This is how I felt the first time I saw the video for Kitty Pryde’s “okay cupid”: “The beat is terrible, her flow is goofy and terrible, she has a pandering Supreme sticker on her laptop and the whole song is meaningless, boring pop culture references — it’s ‘Gucci Gucci’ with no hooks and no viewpoint, custom-designed to get posted on the Fader.”
First impressions are for jerks. It turns out there’s much to love about Kitty Pryde, who’s hiding a serious well of humor and savvy behind her low-budget beats and tossed-off delivery. Despite some earlier recordings and a handful of blog posts, Pryde’s effective introduction to the world came with the “okay cupid” video in May and an accompanying New York Times essay that compared her favorably with painfully uncharismatic viral stars Karmin. The video, though not yet viral, was dubbed as much during an explosive 48 hours of press, and thus another music industry creation myth was born.
In reality, Pryde’s still far from a household name — with less than half a million views, she’s not even a YouTube star. (Humble brag: until days ago, she was within a few hundred Twitter followers of yours truly.) But self-mythologizing is a crucial hip-hop trope, one Pryde smartly embraces on “Orion’s Belt”: she raps about being the “rap game Taylor Swift” and takes, er, pride in getting passed over by mixtape bastion DatPiff. Having haters means somebody cares about you; even announcing their existence means you matter. When she raps about “ruining hip-hop,” it’s with both knowing affection and from the outsider safety of white suburbia: why bother with the Talmudic restrictions of Hot 97-style “real hip-hop” cred when Danny Brown likes you and you’re being flown to New York to play shows?
It must be remembered, and repeated, that all genres are evolving orbits of ideas, eras and personalities. Hip-hop is not simply a static checklist of elitist qualifications: it’s Public Enemy in 1988, Nas in 1994, the Clipse in 2006. It’s Kitty Pryde in 2012. To say otherwise is to deny a bacon-eater the privilege of being a Jew. (Hope that’s working out for you, Chabadniks.) Classicist craftsman are essential to any genre, but art (and society) requires its share of progressives to keep it from collecting dust in a half-imagined golden era. It’s easy to look at Pryde and underestimate her. Like any educated liberal, she knows the rules: she just opts to break them.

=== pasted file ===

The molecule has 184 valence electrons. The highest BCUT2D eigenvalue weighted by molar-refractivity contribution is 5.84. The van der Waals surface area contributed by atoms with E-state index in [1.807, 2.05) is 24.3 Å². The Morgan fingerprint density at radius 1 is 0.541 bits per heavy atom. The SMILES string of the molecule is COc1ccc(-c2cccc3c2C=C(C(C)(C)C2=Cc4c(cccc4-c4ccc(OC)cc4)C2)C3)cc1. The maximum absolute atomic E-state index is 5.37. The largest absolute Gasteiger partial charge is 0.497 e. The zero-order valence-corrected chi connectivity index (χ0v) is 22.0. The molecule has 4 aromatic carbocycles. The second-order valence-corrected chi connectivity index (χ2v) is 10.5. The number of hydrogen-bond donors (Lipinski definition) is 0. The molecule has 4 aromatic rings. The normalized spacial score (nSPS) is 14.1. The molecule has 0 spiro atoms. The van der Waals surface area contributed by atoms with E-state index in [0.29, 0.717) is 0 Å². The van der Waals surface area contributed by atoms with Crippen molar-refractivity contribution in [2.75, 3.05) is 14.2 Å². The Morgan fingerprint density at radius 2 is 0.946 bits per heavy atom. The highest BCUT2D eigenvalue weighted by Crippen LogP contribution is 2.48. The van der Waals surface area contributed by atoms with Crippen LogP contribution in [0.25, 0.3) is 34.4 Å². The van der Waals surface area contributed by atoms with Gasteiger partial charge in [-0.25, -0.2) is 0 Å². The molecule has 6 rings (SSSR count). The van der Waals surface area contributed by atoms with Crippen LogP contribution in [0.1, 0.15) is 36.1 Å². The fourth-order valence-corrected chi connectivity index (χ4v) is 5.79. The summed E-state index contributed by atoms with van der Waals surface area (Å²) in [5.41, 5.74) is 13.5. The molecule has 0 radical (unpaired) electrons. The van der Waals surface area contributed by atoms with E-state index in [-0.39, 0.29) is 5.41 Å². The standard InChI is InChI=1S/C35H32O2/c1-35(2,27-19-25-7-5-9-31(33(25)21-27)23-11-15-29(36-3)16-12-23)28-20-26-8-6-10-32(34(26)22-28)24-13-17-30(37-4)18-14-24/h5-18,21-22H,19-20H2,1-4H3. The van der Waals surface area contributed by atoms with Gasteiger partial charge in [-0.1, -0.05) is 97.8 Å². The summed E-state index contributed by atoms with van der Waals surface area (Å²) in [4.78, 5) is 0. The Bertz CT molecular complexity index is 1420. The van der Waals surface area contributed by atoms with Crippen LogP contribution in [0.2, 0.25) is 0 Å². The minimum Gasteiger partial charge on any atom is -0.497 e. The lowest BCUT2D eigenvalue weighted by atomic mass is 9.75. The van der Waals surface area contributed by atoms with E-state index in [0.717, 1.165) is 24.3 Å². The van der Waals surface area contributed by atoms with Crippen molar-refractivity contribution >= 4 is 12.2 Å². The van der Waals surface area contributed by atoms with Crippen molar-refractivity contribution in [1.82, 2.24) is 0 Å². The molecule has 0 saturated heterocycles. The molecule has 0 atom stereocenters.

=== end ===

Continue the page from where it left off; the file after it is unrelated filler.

Most of the self-released haha im sorry EP recognizes the putty-tenuous limits of her apparent fame and focuses its attention on more grounded, relatable subjects: crushing on boys, Adderall and singing pop songs into a hairbrush in her room, as she does on goofy “Call Me Maybe” rework “Give Me Scabies.” None of it’s especially professional: Pryde’s a teenager making music with her friends for fun, and the according rough edges have a lot of charm. Her sincerity here is backed up by her Twitter and Tumblr feeds, which are recent history’s most self-aware (and hilarious) real-time document of exploding Internet success. I hate the word “authentic,” but it applies to Pryde in the way it does to Miley Cyrus, who can’t help being 100% Miley at all times. That’s a compliment.
It’s a lucky thing that the stakes for Pryde have yet to rise in the way they have for Kreayshawn, whose disastrous major label single “Breakfast” should haunt the dreams of underdeveloped artists thrust into the spotlight. To Pryde’s credit, doing whatever she wants leads to pretty crowd-pleasing results: all of the beats are serviceable, with cloud-rap track “ay shawty: THE SHREKONING!!!!” floating on the waves of a melancholic string sample and tidal synths. On a technical level, Pryde’s not exactly a hard spitter, but she hits her marks and seems genuinely interested in being a sharp lyricist, stacking enough clever, breathless rhyming to make Lil Wayne blush. Next to Riff Raff’s Dadaist barking on “Orion’s Belt,” she sounds like a freestyle champion.
Pryde is not a meme, and haha im sorry is by no means a joke or even an apology: like most great rap, it’s smart, funny as hell and full of personality. The problem with being Taylor Swift is having to sell millions of records to 15-year-olds with generic big-city dreams; Pryde would do better to be the rap game Fiona Apple. haha im sorry is a promising start: if this little white girl is ruining hip-hop, it’s time to burn the mother down.